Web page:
Generally speaking I think it is people’s own responsibility to ensure that the baggage complies with the rules but this morning I couldn’t help feeling sorry for the two victims. Why? Well, because I cannot understand the selection process in the bag witch hunt and there were plenty of others that would so obviously have failed the dimensions test as well.  As I struggled to comprehend this the answer became blindingly obvious – most of the other oversize bags were being carried by six foot brawny Polish builders and I imagine that it is a whole lot easier to pick on a young girl than a towering man mountain!

And then on the plane one of these giants came and sat next to me.  Most people know that Ryanair seat space is not very generous and this man was huge in both height and girth and he had a massive padded coat that smelled of salami and stale cigarettes and he seemed strangely reluctant to remove it.  It was a very uncomfortable journey and I was so glad when we landed in Warsaw and I could get some space and some fresh air.

Palace of Culture Warsaw

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22 responses to “Warsaw, Research and Travel

  1. How long of a flight to Poland is it for you, Andrew?

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  2. I recognise that ‘cultural’ building in the bottom photo, Andrew. Right across from the Marriott, where we stayed on our one visit to Warsaw.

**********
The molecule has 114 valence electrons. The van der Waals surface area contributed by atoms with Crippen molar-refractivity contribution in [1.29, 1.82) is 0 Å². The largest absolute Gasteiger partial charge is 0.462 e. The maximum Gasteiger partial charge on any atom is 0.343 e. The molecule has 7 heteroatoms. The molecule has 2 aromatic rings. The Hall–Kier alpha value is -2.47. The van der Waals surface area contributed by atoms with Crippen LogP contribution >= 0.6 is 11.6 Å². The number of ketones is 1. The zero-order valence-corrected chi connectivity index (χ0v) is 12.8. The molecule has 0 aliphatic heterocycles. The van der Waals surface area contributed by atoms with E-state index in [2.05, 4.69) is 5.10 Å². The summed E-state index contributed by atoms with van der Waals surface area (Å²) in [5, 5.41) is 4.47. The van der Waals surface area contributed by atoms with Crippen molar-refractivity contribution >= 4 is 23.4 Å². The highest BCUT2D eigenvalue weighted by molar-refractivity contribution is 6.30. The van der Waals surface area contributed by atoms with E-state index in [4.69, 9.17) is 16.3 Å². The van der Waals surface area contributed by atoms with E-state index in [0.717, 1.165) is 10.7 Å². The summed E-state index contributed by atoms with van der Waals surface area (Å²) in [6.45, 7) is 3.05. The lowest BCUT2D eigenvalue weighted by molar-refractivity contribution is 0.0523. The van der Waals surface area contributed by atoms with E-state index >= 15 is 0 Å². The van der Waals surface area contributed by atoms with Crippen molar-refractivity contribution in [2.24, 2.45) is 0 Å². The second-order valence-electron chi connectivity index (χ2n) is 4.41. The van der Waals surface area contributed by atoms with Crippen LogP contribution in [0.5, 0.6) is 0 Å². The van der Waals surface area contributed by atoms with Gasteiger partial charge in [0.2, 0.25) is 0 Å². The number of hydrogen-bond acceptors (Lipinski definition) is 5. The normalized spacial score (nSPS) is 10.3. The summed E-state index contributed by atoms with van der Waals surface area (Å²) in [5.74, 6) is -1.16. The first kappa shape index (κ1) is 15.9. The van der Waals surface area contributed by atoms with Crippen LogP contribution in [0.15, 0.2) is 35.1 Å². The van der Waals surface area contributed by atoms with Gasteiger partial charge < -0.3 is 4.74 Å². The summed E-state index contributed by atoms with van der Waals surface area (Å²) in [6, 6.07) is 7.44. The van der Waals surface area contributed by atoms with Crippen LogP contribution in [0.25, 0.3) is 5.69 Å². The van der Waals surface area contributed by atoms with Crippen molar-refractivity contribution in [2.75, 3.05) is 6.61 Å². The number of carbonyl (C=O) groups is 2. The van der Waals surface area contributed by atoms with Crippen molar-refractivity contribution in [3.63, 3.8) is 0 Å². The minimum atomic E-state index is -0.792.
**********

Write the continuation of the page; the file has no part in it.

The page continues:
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  3. Oh Ryan Air. Just the mention of it and I want to put my cycling helmet on. It was a very grim crew who dealt with us on each occasion. Smiling clearly an illegal activity.

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  4. When I think of Poland, I can’t get the idea of WW2 out of my mind.

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  5. A Ryanair flight can spoil a trip for me, hence I refuse ever again to board one of their planes. I don’t think they will ever change, the rudeness is too ingrained, learned from the top man Michael O’Leary. But glad you liked Wasaw, I found it fascinating too.

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  6. Love your philosophy on admitting more Poles to cheer us up, Andrew. That’ll go down well with the family 🙂

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  7. Looking forward to reading more from you on Warsaw – did you get any snow? Shame to hear that about Ryanair – it makes me mad when they let obviously oversized bags on, but then kick up a fuss about the odd one or two!

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  8. It’s amazing that Poland has continued to exist as Poland considering their powerful neighbors and lack of any natural barriers. Is it resilience? Stubbornness?